Moritz Erhardt, a 21-year-old intern at The Bank of America Merrill Lynch(BAML), was found dead on Thursday near the end of his seven-week paid internship.
BAML is one of many banks renowned for encouraging young students to work late nights and to put in long hours. A website, wallstreetoasis.com, supports this claim. Users said Erhardt often worked long hours, and was “one of the best interns at BAML”.
Another poster on the website stated that Erhardt had been going home at 6AM for the three days prior to his death.
“We are deeply shocked and saddened by the news of Moritz Erhardt's death. He was popular among his peers and was a highly diligent intern at our company with a promising future,” BAML said in a statement.
In 2011, claims of ‘the Magic Roundabouts’ at investment banks (not specifically BAML) surfaced, which referred to interns taking a taxi to their home at 7AM. The taxi would wait for them to shower and change, then take them back to the office. One hundred hour weeks were common.
A source from BAML said staff are given ‘mentors’ and ‘buddies’ to monitor them.
The Claredale complex where Erhardt was staying issued a statement explaining there were no suspicious circumstances surrounding the death.
This comes about soon after Sheryl Sandberg, COO of Facebook’s non-profit start up Lean In was met with criticism over its job ad by Jessica Bennett, Editor-At-Large, asking for an unpaid intern.
In the wake of this, Rachel Thomas, president of Lean In, released a statement stating the organisation’s position as a non-profit, and saying “As a start-up, we haven’t had a formal internship program. Moving forward we plan to, and it will be paid,” The Huffington Post reported.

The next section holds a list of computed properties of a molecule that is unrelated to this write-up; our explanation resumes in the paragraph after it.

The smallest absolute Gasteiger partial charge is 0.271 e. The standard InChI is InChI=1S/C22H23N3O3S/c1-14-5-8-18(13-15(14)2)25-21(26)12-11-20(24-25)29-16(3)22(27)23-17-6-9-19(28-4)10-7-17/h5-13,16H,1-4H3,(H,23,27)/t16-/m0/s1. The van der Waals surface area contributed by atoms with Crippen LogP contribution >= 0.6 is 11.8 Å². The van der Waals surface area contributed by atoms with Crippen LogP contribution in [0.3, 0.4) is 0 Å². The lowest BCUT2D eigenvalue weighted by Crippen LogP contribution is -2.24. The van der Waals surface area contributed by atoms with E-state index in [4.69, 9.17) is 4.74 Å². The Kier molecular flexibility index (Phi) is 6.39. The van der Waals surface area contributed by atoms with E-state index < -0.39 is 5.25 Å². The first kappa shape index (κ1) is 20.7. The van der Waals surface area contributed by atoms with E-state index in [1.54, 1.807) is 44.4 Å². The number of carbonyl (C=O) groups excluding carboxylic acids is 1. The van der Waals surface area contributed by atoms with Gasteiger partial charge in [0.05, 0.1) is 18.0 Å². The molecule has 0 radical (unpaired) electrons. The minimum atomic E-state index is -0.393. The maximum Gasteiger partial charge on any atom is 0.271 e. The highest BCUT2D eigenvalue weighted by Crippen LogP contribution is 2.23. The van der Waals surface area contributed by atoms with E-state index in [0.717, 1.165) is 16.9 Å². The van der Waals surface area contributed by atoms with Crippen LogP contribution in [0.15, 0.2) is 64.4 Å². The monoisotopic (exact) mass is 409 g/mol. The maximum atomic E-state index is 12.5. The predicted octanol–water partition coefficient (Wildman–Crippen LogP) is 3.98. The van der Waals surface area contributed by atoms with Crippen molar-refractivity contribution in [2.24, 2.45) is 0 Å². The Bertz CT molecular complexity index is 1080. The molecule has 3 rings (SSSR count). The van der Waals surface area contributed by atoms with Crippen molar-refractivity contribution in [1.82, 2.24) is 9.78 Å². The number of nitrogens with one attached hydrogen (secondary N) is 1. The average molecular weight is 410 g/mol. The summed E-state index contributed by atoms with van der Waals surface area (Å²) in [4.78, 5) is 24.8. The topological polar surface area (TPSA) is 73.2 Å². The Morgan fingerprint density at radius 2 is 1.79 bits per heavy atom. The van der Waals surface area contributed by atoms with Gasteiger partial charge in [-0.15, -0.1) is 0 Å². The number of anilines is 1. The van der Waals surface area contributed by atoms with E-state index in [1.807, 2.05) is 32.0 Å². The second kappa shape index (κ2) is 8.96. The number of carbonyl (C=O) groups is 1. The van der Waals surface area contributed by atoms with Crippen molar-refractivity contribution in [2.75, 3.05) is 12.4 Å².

The treatment of interns, particularly unpaid interns, has been called into question over the last few months. Legally, unpaid internships in Australia must demonstrate that no ‘employment relationship’ has been formed. The Fair Work Ombudsman’s website outlines a number of steps to assess if an employment relationship has been reached:
Purpose of arrangement – Was the unpaid work designed to provide experience to the individual, or was it to assist the organisation’s outputs and productivity?
Length of time – The longer a placement, the more likely it is an employment relationship.
The person’s obligations – Although they can be productive, if there is no requirement or expectation of productivity, they are less likely to be an employee.
Who benefits – A genuine work placement/internship should see the individual benefiting the most. If the organisation is gaining significant benefit, this may mean an employment relationship has been formed.
Entry to the placement – If the individual entered the position through university or a vocational training organisation program, it is less likely they are an employee.
Death from over-work is not uncommon, and has become disturbingly common in some e-commerce spaces.
Erhardt’s death is a reminder that employers must acknowledge the needs and emotions of their employees, and do what they can to prevent burnout.